The Quokka is one of the smallest wallabies. Distinct features include short and fairly coarse hair with coloration generally brown with lighter underparts. The ears are short and rounded, the nose is naked and the tail is sparsely furred and short.
The best place to see quokkas in the wild is Rottnest Island, a small holiday island off the coast of Perth, WA. Quokkas have free access to the whole of the island and it is rare to visit Rottnest, even on a day trip, without seeing one.
During the day, they tend to rest within the shade of clumps of low trees scattered around the island. One place where they often congregate is beside the main road west from the Thomson Bay settlement between Herschell Lake and Government House Lake. Here, they often come out beside the road, expectantly seeking food scraps from passing walkers or cyclists. Quokkas are also known to come into the settlement areas at dusk seeking food.
Quokkas can be seen at Perth Zoo, Caversham Wildlife Park and Whiteman Park, all of which are in the Perth metropolitan area. Quokkas are also found in limited numbers at a some zoos in other states.
Quokka selfies are all the rage
This single species inhabits southwestern Australia, including Rottnest Island and Bald Island.
On islands, the quokka occurs in a variety of habitats. Despite its preference for densely vegetated, moist conditions, the quokka survives in large numbers on Rottnest Island in a harsh, seasonally arid habitat where the low vegetation affords little cover, and potable water is limited. As a result of limited water on Rottnest Island, those populations farthest from sources of fresh water suffer the highest mortality. On the mainland, they seem restricted to dense vegetation in swamps around dry sclerophyll forest. The preferred shelter is a thicket or some other shady place where the animal can avoid the summer heat. An individual returns to the same shelter every day through most of the year, but sometimes changes sites.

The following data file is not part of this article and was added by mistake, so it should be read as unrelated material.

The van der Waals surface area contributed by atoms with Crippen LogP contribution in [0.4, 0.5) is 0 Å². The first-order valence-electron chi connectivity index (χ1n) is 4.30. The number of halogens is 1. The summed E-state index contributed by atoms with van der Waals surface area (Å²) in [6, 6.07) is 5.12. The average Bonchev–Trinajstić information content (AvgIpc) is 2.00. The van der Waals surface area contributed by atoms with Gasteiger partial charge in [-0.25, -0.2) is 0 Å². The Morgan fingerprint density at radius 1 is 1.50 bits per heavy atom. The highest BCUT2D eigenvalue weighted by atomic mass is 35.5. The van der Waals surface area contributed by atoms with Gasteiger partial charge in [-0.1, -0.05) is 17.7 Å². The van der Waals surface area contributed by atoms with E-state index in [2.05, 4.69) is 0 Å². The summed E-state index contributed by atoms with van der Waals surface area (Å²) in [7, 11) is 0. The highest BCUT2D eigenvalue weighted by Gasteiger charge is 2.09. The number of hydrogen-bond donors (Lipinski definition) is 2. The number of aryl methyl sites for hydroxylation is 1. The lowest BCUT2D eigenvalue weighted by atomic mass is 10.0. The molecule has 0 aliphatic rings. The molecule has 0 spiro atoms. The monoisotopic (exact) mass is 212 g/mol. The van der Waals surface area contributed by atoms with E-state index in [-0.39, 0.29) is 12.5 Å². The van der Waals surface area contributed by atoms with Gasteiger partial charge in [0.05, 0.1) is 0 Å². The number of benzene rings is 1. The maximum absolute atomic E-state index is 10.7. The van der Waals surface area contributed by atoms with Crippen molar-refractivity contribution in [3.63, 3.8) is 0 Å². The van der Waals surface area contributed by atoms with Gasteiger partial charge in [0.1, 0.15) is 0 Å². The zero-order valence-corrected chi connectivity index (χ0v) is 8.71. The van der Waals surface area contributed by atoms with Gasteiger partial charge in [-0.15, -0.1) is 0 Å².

On Rottnest Island the populations are organized into family groups. Adult males dominate the family and also form a linear hierarchy among themselves. Although the hierarchy is usually stable, on hot summer days the adult males fight intensively for the best shelters. Availability of such sites is the main factor in limiting the populations. There is little evidence of territoriality, and groups of 25 to 150 individuals may have overlapping home ranges, especially during the summer when many groups concentrate around available fresh water. At night, when quokkas emerge to feed, they makes runways and tunnels through dense grass and undergrowth. They hop on their hind legs when moving quickly and do not use their tail as a third prop when moving slowly, unlike kangaroos and large wallabies. They are terrestrial, but can climb up to 1.5 meters to obtain food.
At night the quokka emerges from its shelter to feed mainly on a variety of grasses.
Until the 1930’s the quokka was very common in coastal part of the mainland of southwestern Australia. Subsequently it disappeared, except for a few small colonies on the mainland and the two relatively numerous island colonies. There is concern for the populations living on Rottnest island because of development of the island for recreational purposes. The quokka is listed as endangered by the USDI.